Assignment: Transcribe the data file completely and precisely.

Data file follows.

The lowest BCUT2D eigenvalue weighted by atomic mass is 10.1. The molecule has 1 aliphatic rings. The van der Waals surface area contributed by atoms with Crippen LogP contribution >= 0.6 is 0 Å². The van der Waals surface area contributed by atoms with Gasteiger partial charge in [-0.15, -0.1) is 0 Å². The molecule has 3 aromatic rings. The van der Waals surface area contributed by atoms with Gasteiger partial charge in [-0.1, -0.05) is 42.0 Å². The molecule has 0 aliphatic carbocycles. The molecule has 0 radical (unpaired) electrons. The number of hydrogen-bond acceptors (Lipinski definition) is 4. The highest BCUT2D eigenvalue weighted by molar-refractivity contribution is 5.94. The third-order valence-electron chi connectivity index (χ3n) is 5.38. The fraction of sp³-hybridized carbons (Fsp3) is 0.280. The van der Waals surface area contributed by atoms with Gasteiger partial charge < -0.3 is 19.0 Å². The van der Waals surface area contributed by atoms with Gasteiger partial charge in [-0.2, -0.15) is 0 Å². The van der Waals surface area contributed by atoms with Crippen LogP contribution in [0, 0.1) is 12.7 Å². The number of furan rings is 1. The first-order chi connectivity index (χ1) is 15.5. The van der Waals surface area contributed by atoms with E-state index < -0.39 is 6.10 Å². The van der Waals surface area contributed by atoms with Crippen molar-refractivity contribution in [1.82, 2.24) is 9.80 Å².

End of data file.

The lowest BCUT2D eigenvalue weighted by atomic mass is 10.1. The molecule has 1 aliphatic rings. The van der Waals surface area contributed by atoms with Crippen LogP contribution >= 0.6 is 0 Å². The van der Waals surface area contributed by atoms with Gasteiger partial charge in [-0.15, -0.1) is 0 Å². The molecule has 3 aromatic rings. The van der Waals surface area contributed by atoms with Gasteiger partial charge in [-0.1, -0.05) is 42.0 Å². The molecule has 0 aliphatic carbocycles. The molecule has 0 radical (unpaired) electrons. The number of hydrogen-bond acceptors (Lipinski definition) is 4. The highest BCUT2D eigenvalue weighted by molar-refractivity contribution is 5.94. The third-order valence-electron chi connectivity index (χ3n) is 5.38. The fraction of sp³-hybridized carbons (Fsp3) is 0.280. The van der Waals surface area contributed by atoms with Gasteiger partial charge < -0.3 is 19.0 Å². The van der Waals surface area contributed by atoms with Gasteiger partial charge in [-0.2, -0.15) is 0 Å². The van der Waals surface area contributed by atoms with Crippen LogP contribution in [0, 0.1) is 12.7 Å². The number of furan rings is 1. The first-order chi connectivity index (χ1) is 15.5. The van der Waals surface area contributed by atoms with E-state index < -0.39 is 6.10 Å². The van der Waals surface area contributed by atoms with Crippen molar-refractivity contribution in [1.82, 2.24) is 9.80 Å².